Night of the Seagulls is the fourth and final entry in the Blind Dead series, and my personal favorite. In this film, the Templars return to a small fishing village every seven years expecting seven consecutive nights of sacrificial virgins. A doctor who has recently been assigned to the town shows up with his wife just in time to experience the ceremony. When their assistant is chosen for one of the sacrifices, they try to put a stop to the whole thing.
This fourth film is the best of the Blind Dead stories. Rather than an attack on unsuspecting victims as in the first three films, the viewer is dropped into an eerie tradition that is simple and necessary to the locals. Actually the story seems to resonate with Dagon lore. As is paramount to the series, the atmosphere in this installment is spectacular. I don’t usually discuss soundtracks (as I’m not excellent at paying detailed attention to them) but this is by far one of the creepiest scores I can recall in the vast amount of horror films I’ve seen. When the haunting chant that pierces the night is discussed by the characters, we realize that they’re hearing it too, and it makes that chant all the more threatening.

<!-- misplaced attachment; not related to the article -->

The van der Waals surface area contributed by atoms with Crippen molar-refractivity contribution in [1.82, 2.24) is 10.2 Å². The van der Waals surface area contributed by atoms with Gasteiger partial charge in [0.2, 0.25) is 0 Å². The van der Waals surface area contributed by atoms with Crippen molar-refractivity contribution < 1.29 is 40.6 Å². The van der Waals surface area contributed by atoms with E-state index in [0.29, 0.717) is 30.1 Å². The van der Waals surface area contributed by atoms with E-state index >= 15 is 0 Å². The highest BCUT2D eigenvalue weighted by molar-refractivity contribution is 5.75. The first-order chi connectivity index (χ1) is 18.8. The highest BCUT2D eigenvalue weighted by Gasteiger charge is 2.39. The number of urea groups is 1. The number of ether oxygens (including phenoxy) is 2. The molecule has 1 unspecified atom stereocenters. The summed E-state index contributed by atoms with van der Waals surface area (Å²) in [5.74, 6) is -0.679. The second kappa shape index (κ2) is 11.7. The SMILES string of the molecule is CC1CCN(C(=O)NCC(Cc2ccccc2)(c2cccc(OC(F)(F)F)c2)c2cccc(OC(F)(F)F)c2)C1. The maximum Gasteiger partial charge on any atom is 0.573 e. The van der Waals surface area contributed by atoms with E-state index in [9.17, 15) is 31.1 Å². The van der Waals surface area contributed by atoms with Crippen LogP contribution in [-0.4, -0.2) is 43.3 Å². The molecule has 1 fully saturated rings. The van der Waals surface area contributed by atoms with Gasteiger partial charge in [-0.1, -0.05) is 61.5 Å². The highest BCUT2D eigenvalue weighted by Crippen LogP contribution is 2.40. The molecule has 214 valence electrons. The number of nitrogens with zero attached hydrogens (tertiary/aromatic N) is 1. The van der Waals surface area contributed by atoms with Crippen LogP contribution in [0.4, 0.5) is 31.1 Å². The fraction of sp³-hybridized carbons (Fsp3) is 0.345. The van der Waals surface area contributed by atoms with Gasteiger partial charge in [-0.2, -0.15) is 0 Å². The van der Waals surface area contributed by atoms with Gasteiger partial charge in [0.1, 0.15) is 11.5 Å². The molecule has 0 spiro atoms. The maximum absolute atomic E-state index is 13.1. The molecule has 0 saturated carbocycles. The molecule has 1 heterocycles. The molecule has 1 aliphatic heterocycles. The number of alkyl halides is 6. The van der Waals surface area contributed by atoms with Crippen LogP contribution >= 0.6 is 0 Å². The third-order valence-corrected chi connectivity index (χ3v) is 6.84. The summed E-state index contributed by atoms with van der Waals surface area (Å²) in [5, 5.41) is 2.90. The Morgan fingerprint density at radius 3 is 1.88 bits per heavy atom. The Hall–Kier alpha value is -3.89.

The acting is actually very good in this film, superior to the other three. Night of the Seagulls is also the most epic of the series, and appropriately so as it is, in some ways, a finale. I don’t think I will ever lose the childlike glee I experience every time the Templars ride down the beach toward the writhing sacrificial maiden. Blood and gore are nearly non-existent in this final film, however the atmosphere and style completely make up for it (and I don’t say that often). Whatever you do, don’t miss this film…in fact you should probably watch it seven consecutive nights every seven years…you know, just to be safe.